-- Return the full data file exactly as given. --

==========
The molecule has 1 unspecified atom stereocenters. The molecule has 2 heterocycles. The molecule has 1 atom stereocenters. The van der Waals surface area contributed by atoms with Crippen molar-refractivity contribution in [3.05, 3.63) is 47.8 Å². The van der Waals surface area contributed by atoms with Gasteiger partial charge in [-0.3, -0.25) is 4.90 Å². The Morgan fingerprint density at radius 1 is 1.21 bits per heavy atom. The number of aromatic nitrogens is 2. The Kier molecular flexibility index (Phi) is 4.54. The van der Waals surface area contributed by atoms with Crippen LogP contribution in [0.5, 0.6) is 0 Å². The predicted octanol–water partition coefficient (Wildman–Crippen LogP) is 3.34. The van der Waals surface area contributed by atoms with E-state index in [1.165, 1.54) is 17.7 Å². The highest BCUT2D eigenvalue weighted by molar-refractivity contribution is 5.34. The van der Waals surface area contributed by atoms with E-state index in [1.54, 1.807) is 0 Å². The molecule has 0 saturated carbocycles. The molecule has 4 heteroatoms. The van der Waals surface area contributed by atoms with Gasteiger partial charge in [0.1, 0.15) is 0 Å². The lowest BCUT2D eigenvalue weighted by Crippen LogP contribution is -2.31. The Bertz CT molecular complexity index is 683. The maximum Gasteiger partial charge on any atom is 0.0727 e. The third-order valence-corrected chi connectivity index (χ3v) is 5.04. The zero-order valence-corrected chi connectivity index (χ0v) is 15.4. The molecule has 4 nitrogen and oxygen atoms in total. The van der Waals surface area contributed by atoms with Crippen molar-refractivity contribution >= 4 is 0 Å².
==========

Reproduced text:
The molecule has 1 unspecified atom stereocenters. The molecule has 2 heterocycles. The molecule has 1 atom stereocenters. The van der Waals surface area contributed by atoms with Crippen molar-refractivity contribution in [3.05, 3.63) is 47.8 Å². The van der Waals surface area contributed by atoms with Gasteiger partial charge in [-0.3, -0.25) is 4.90 Å². The Morgan fingerprint density at radius 1 is 1.21 bits per heavy atom. The number of aromatic nitrogens is 2. The Kier molecular flexibility index (Phi) is 4.54. The van der Waals surface area contributed by atoms with Crippen LogP contribution in [0.5, 0.6) is 0 Å². The predicted octanol–water partition coefficient (Wildman–Crippen LogP) is 3.34. The van der Waals surface area contributed by atoms with E-state index in [1.165, 1.54) is 17.7 Å². The highest BCUT2D eigenvalue weighted by molar-refractivity contribution is 5.34. The van der Waals surface area contributed by atoms with E-state index in [1.54, 1.807) is 0 Å². The molecule has 0 saturated carbocycles. The molecule has 4 heteroatoms. The van der Waals surface area contributed by atoms with Gasteiger partial charge in [0.1, 0.15) is 0 Å². The lowest BCUT2D eigenvalue weighted by Crippen LogP contribution is -2.31. The Bertz CT molecular complexity index is 683. The maximum Gasteiger partial charge on any atom is 0.0727 e. The third-order valence-corrected chi connectivity index (χ3v) is 5.04. The zero-order valence-corrected chi connectivity index (χ0v) is 15.4. The molecule has 4 nitrogen and oxygen atoms in total. The van der Waals surface area contributed by atoms with Crippen molar-refractivity contribution >= 4 is 0 Å².